The Academy of Motion Picture Arts and Sciences recently held their annual academy awards (aka OSCARS) in Hollywood, California. For almost nine (9) decades, the OSCARS have been awarded to everyone who labors to make the movies come to life.
But what about animal actors? Not once in nearly 100 years has an OSCAR been awarded to an actor from the animal kingdom. The Academy of Motion Picture Arts and Sciences simply does not recognize animal actors for their performances. Even though there is nothing in the rules that forbids animal actors from receiving this award.
How about some recognition for animal actors? After all, they work just as hard as human thespians to learn their roles and memorize their lines too.
Think about this …
If it weren’t for Spike’s performance as Old Yeller who would have cried during the final scene of “Old Yeller”?
If Cat (real name Orangey) hadn’t run away, how would have “Breakfast at Tiffany’s” ended?
And what about Toto (real name Terry), had he not gone behind the curtain Dorothy would still be in the Land of OZ.
Since the Academy won’t recognize the Animal Kingdom for its contribution to the film industry, we prepared a list of famous film and TV animals.
So please put your paws together for …
Spike better known as Old Yeller If ever there was pooch who stole a movie and movie-goers’ hearts too, it was Spike. A yellow Labrador, Spike played the title in the 1957 classic “Old Yeller”. Spike was a rescue dog who besides starring “Old Yeller”, he played the top dog in “The She-Creature” and “The Silent Call.”
Terry better known as Toto – While there really is “no place like home”; Dorothy from the “Wizard of Oz” would have been extremely homesick without her Toto aptly played by a terrier named Terry. Singled out for stardom, Terry worked alongside Shirley Temple in “Bright Eyes” and with Spencer Tracy and Hedy Lamar in “Tortilla Flat”.
Pal better known as Lassie – Pal, a beautiful collie, played the title of Lassie in “Lassie Comes Home”. Pal share the screen with up and coming child actors Roddy McDowell and Elizabeth Taylor. A very self-disciplined actor who took his work seriously, Pal was known throughout Hollywood as a one-take wonder. After a successful silver screen career, Pal took on the small screen and became a TV actor playing Lassie from 1954 to 1973.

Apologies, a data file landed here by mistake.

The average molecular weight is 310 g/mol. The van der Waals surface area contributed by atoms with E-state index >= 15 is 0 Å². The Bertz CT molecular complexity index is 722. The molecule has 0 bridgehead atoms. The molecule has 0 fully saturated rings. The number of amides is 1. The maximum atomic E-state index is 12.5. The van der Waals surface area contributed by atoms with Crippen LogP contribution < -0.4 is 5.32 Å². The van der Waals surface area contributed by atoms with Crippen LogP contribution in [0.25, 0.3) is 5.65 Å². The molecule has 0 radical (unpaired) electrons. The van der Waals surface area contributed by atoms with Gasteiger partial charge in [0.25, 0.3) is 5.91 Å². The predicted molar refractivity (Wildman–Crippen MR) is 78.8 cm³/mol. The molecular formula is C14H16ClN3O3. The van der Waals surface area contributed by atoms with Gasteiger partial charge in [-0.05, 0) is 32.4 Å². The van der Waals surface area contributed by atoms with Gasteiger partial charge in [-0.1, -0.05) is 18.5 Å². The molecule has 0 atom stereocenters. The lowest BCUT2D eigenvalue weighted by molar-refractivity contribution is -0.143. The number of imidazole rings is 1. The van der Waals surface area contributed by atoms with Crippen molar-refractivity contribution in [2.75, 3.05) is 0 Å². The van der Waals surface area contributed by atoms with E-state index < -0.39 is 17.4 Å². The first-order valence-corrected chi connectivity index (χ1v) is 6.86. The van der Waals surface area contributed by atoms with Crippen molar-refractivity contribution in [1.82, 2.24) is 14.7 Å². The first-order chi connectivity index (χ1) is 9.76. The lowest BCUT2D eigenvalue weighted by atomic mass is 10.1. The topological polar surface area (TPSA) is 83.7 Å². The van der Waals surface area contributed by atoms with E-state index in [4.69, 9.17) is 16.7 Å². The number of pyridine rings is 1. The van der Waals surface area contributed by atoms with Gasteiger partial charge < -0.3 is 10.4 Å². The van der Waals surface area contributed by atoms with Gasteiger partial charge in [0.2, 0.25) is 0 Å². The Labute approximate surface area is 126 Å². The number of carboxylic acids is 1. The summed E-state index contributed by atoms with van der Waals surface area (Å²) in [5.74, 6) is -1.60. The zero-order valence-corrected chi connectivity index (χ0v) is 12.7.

Rin-Tin-Tin – Rescued from war-ravaged France shortly after World War One, The first Rin-Tin-Tin was a handsome German Sheppard whose first few Hollywood roles included playing wolves. During the Roaring ‘20’s and into the Great Depression of the ‘30’s Rin-Tin-Tin became huge movie star. A real working dog Rinty, as his fans loved to call him, had his own radio show in 1930. So beloved and famous was the first Rin-Tin-Tin that he now has his own star on the Hollywood Walk of Fame.
Higgins better known as Benji – Higgins is the Kevin Bacon of animal actors because he starred in so many movies that practically anyone who is any one in Hollywood has worked with him (or knows someone who has worked him). Aside from playing Benji in the movie with the same name, Higgins was a regular on the hit show “Petticoat Junction” where he played a pooch named Dog. Rescued from an animal shelter, Higgins was a quick study who could do over a hundred tricks. A serious thespian, Higgins could act bored, afraid or angry on cue.
Moose better known as Eddie – With just six months of training, Moose earned the coveted role of Eddie on the hit TV show “Frasier”. Moose’s ability to give Kelsey Grammar – the show’s human star – a menacing stare was so popular that it became a running gag on the popular comedy.
Orangey better known as Cat – A red tabby who not only stole Audrey Hepburn’s heart in the 1961 romantic comedy “Breakfast at Tiffany’s”, Orangey also stole the hearts of a generation of moviegoers too. A hard-worker, Orangey left film to become a television actor; her most popular TV role was playing Minerva in “Our Miss Brooks.”
Do you think the Academy should award animal actors with an OSCAR?
(Let us know in the comments section).